Vaccine, Anyone?

 We have begun discussions about the first distributions of a Covid-19 vaccine. Apparently, the vaccine will be distributed to the states in proportion to their populations. The states will determine how they will administer any vaccine within their borders, but the CDC has issued non-mandatory guidelines about the distribution stating that the first priorities ought to be healthcare workers, those in nursing homes and similar institutions, essential workers, and other at-risk populations such as the elderly.

We are still in the early stages of considering these guidelines, but so far they have evoked little controversy. It’s hard to believe that won’t change. For example, isn’t there always contention about immigrants these days? Someone is going to hit the outrage button and say that some state’s priorities will give the vaccine to an early tranche that includes illegal immigrants and surely that should not happen. Someone is going to say that vaccines should be given to states only in proportion of their legal population.

Sooner or later someone will also question other distribution priorities. Some might say that epidemiologists should establish vaccination priorities for the fastest and widest establishment of herd immunity. A certain sort of economist will say that the vaccinations must be done “rationally.” It seems “rational” to give the vaccine early on to the elderly, a group of which I am a member, since we aged are apparently among the most at-risk for dying from Covid-19. However, someone like me might expect to live ten years more if I don’t get the disease. Giving me the vaccine could be said to save ten life-years discounted by the likelihood that I would get the disease and recover without being vaccinated. Giving the vaccine to a forty-year-old could save 45 life-years discounted by those same factors. After these calculations, it might be more “rational” to inoculate the younger person first. On yet a further hand, another sort of economists might contend that early vaccinations should go to those who contribute most to the economy or who will help re-open the economy or society most quickly, but I am sure that such economists will disagree with each other and how to calculate these matters.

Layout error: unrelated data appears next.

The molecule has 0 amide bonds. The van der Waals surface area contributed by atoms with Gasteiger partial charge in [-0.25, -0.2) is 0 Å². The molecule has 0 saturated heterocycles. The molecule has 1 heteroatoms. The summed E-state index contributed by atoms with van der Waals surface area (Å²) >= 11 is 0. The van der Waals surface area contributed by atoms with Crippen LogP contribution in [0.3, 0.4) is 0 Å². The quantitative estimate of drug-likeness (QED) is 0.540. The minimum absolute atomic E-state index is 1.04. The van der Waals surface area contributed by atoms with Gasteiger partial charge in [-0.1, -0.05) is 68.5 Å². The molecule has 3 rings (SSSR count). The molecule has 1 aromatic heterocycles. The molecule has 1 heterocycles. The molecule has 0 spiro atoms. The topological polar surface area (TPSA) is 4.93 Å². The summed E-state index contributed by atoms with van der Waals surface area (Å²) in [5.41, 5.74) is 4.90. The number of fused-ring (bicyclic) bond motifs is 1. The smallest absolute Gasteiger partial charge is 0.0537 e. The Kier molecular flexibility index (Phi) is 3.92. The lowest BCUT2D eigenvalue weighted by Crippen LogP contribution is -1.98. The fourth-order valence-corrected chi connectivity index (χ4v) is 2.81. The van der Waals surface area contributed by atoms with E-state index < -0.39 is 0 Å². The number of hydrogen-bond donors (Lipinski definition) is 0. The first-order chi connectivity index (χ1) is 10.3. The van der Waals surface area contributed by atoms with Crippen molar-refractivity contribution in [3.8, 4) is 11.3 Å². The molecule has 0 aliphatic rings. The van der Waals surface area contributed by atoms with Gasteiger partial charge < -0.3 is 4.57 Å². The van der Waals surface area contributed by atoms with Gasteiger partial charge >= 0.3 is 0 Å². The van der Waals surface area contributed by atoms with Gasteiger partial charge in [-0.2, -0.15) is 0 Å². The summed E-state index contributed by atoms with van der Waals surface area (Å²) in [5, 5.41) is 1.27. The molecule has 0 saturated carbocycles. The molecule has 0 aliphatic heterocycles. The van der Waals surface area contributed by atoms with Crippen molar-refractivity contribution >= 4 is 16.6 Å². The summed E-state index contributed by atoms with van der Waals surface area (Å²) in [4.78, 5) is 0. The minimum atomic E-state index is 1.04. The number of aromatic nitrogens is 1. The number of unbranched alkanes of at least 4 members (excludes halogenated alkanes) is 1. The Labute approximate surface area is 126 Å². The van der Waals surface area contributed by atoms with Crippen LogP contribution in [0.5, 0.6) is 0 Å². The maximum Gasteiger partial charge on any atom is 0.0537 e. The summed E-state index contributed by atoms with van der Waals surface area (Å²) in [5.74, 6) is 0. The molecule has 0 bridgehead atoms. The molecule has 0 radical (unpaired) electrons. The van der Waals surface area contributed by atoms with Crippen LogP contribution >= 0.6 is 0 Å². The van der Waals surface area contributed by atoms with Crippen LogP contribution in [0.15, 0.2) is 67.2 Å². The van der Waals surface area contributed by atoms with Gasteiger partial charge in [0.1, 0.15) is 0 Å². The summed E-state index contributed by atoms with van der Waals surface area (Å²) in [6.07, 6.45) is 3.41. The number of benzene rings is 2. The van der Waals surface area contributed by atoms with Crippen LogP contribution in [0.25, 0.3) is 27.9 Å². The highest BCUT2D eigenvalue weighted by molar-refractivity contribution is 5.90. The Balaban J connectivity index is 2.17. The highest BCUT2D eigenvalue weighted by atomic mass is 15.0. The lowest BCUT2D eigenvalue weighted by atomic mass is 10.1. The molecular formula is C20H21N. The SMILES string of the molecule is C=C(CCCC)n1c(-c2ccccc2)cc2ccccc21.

What is beyond dispute, however, is that somebody must make such decisions. We might argue about the criteria and what expertise and level of government should be called upon, but there seems little doubt that government, be it federal or state, will be the decisionmaker. And so far it seems accepted as proper that government is buying doses and is planning for their distribution..

The world was different with the mass inoculations of the polio vaccine sixty-five years ago. President Eisenhower and his Secretary of Health, Education, and Welfare contended that the free distribution of polio vaccine was socialized medicine and that even government involvement in the distribution of the medicine was socialism.

“Socialism” has been thrown at all sorts of policies again recently; will the epithet be evoked by the vaccinations? The national rhetoric often proclaims that freedom requires a free market. Where are those now, or are these free marketeers, who when they get together wear caps with Milton Friedman ears on them and vow never to sing We All Live in a Yellow Submarine, just biden’ their time until they say that vaccines should go to whoever can pay the most for them? The free market should control, goddamnit!

Surely they see that this vaccine is setting us on a dangerous path to socialistic hell. I count on them to protect me from it.

74 Million Votes

We should be celebrating the fact that 154 million people voted in the presidential election. This is far more than in any other election—136.7 million voted in 2016—and the percentage of eligible voters who voted in November was reported to be the largest in a century. We should be thrilled that so many people got involved and demonstrated civic engagement. We should be rejoicing because these numbers indicate our democracy is strong. 

Do you feel that joy? Yeah, me neither. Instead, there have been probably more discussions of the weakness of our democracy than celebrations of the just-demonstrated strengths of our system. Much of this reaction has been fueled by the cries of voter fraud and resultant suits and pressures led by the president. It is astonishing how many people believe such claims based on “proof” that wouldn’t make it into a Marvel comic book.